What aspects of source 4.5.3 coincide with Weir's recreation of this event and what aspects differ? What viewpoint is Peter Weir trying to get across to the audience? A lot of the aspects in source 4.5.3 coincide with Peter Weir's recreation of the battle. Much of the factual information was recreated accurately. It was evident that the Trenches spread for about fifty metres and they were very close to the enemy trenches which were covered with machine guns. In the film, as stated in the paragraph, there were four lines of runners which went over the top and in each line was well over one hundred men. When the regiments went over the top, I think that Weir differed the actions of the men to what was stated in the paragraph. After witnessing the slaughtering of the first line, he showed a greater feeling of tension and fright amongst the men than was proved in the paragraph. By doing this, I think that Weir was trying to portray the natural human emotion of fear and show that the Anzac's were human just like any of us. The tactical warfare was also shown very similarly to that of the paragraph. Weir allowed the viewers to hear a bomb and then immediately either hear or see the runners going over the top and being shot down. The speech of the Commanding Officer of the last line was placed in the film but there was not a lot of shaking hands and interaction between the men as stated in the paragraph. I think that Weir reserved this section for a more emotional scene, with each man thinking of his family and putting aside his valuables. As mentioned in the paragraph, Weir included the fact that moves were made to halt the first line, but he went into more detail, making it a major theme of the film.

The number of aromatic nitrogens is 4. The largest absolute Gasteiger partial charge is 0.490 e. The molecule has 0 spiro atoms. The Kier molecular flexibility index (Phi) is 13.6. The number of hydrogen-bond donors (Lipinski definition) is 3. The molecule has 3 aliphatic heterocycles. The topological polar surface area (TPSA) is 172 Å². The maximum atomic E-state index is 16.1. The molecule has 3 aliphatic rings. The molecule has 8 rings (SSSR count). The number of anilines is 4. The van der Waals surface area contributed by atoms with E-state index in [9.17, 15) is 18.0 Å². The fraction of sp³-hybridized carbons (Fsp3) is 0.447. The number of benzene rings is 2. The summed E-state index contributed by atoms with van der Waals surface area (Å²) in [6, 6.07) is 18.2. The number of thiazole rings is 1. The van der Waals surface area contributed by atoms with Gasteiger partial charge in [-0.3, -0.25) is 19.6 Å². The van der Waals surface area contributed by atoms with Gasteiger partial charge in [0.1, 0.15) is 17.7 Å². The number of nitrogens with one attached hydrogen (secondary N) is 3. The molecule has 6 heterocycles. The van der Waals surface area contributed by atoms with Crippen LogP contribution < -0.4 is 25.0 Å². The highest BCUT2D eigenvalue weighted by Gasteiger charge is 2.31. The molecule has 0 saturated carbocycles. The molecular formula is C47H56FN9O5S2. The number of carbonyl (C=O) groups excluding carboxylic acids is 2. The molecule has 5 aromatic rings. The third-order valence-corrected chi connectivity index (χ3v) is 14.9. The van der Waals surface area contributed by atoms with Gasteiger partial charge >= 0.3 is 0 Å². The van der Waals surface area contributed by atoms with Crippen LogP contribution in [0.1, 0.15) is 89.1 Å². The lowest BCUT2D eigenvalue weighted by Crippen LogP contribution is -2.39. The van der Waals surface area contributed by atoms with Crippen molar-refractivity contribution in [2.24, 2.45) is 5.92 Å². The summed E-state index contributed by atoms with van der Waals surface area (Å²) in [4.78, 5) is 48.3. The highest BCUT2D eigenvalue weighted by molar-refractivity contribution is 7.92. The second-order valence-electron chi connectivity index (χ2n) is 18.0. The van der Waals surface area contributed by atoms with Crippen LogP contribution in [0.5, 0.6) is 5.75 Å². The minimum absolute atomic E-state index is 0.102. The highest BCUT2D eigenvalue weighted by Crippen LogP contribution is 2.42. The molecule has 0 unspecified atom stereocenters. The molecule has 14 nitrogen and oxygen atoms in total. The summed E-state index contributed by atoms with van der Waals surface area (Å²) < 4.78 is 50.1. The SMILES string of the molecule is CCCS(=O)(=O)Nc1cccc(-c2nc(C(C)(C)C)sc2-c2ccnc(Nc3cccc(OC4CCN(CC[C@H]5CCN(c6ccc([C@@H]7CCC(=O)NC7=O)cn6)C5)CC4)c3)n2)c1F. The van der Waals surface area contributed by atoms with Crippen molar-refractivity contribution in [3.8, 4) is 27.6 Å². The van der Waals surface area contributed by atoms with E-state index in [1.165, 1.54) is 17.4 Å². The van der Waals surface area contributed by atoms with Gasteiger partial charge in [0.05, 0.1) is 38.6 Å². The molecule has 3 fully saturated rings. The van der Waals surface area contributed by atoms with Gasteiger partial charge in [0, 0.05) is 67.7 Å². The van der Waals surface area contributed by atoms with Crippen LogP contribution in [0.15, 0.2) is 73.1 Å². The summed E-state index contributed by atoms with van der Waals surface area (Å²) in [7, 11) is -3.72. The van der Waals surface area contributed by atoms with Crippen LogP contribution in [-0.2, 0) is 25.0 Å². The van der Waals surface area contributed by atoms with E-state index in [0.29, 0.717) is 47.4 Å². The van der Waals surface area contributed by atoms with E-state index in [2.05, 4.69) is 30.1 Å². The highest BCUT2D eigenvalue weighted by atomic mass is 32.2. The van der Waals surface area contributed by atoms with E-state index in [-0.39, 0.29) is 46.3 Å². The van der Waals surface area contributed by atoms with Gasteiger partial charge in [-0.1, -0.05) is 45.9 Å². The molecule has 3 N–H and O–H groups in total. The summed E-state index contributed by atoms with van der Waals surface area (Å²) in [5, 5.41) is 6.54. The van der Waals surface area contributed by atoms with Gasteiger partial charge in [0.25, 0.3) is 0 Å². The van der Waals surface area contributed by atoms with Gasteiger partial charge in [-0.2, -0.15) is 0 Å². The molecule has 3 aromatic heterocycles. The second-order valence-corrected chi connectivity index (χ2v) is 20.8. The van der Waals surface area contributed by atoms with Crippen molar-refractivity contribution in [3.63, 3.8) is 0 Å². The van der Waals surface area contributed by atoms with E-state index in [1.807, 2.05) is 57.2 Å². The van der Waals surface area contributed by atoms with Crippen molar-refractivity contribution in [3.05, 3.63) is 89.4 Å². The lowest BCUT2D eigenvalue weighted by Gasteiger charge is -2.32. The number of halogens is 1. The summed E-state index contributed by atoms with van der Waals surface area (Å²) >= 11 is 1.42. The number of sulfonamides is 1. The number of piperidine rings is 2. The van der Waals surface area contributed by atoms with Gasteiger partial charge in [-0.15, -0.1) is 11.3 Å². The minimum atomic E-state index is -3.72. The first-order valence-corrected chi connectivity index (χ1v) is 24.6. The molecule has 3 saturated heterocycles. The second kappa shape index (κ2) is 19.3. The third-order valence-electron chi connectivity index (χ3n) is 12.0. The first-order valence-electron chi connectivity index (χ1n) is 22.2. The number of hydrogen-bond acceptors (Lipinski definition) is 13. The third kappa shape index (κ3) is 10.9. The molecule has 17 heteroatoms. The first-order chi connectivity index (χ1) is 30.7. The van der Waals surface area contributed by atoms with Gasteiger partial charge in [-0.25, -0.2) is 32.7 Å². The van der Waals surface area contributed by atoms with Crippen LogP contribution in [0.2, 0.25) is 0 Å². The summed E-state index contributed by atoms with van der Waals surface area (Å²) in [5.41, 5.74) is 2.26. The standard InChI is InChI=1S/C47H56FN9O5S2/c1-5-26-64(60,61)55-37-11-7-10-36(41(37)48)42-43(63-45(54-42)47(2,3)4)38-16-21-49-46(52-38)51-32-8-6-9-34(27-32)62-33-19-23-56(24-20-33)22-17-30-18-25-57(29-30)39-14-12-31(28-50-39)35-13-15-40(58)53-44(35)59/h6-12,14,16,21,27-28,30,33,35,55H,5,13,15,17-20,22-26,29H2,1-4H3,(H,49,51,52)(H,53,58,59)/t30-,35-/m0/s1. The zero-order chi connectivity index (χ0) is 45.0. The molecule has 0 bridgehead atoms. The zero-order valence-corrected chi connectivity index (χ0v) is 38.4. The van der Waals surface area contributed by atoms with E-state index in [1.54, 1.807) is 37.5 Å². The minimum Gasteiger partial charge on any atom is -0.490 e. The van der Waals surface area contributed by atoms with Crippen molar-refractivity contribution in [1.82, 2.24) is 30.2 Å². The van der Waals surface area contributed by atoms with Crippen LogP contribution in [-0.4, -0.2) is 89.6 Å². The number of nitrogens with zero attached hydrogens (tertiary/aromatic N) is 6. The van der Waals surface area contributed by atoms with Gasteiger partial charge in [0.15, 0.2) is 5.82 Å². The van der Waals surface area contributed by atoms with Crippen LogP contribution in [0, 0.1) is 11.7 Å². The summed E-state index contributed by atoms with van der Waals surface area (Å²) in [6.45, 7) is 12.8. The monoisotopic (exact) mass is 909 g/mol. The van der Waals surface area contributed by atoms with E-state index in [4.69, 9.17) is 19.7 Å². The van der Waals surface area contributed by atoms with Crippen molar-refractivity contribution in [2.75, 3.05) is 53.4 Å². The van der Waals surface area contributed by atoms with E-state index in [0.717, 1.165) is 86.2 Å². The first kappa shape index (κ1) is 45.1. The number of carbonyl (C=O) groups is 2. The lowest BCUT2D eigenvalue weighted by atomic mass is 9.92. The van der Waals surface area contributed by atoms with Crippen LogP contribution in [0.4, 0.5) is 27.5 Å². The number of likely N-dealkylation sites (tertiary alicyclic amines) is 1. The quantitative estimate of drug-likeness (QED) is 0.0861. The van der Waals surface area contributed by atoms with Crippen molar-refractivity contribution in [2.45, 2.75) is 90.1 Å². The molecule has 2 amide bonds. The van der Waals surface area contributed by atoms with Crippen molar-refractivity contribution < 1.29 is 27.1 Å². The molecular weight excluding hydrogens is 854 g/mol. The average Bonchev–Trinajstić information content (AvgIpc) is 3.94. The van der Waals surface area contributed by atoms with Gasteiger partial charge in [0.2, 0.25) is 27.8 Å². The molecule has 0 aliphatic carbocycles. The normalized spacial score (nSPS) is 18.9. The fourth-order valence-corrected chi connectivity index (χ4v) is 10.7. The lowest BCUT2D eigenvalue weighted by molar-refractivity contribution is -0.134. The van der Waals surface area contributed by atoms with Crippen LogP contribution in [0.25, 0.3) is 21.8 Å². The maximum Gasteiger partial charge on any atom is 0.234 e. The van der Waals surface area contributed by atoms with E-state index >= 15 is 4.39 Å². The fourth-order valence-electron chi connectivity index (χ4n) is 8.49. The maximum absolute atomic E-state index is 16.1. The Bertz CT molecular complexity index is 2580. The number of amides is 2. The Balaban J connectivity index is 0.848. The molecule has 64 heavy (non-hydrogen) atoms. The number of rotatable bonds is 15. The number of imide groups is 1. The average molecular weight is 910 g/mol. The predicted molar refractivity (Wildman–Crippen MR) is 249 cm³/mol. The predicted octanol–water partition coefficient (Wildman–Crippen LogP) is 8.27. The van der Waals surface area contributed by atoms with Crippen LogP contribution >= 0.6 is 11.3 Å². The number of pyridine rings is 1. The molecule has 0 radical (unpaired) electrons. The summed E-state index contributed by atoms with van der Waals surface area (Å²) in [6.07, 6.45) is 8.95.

The film was an accurate re-creation of the events stated in the paragraph but minor changes were made to make it be more suited as a movie.

What aspects of the Anzac Legend are reinforced in the film, Gallipoli? From Gallipoli and the Egyptian training grounds, a judgment of the, "˜True Australian' was made and that became the "Anzac legend". The Aussie soldier who was brave, practical, resourceful, loyal and independent, but, was also anti-authoritarian. In Weir's film, the Anzac legend is re-inforced. For example in Egypt, when a soldier was unfairly overpriced for a phony antique, his loyal mates went to get his money back. The Bravery of the Australians was shown in that they would climb over the parapet and run across the nek knowing that their chances of survival were near to none. In the film, the Aussies proved to be anti-authoritarian. In Egypt they mocked the English Commanders, they didn't follow orders while training and in Gallipoli they often questioned authority's orders.

What are the similarities and differences between the first and last scenes of Gallipoli? What do you think Peter Weir wanted to achieve by this? The opening and closing scenes in the film were similar, but different in meaning. They both contained Archie running as fast a he could. They contained no audio but the sound of his feet and breath. The first scene was in WA and the second was on the nek in Gallipoli. The film finishes with a pause on Archie being shot in the chest.

In the first scene, Archie finishes his run with an excellent time, he could look forward to running in many important events to come, he was one of the best runners in Australia. In the final scene, he may have been running just as fast, but he could not look forward to the next race, as he would be shot. It didn't matter that he was one of the fastest in Australia, his death was inevitable. I think that Weir was symbolizing that the all of the training that Archie went through to become so fast was leading to the moment of great bravery in his life. The day he would die for his country.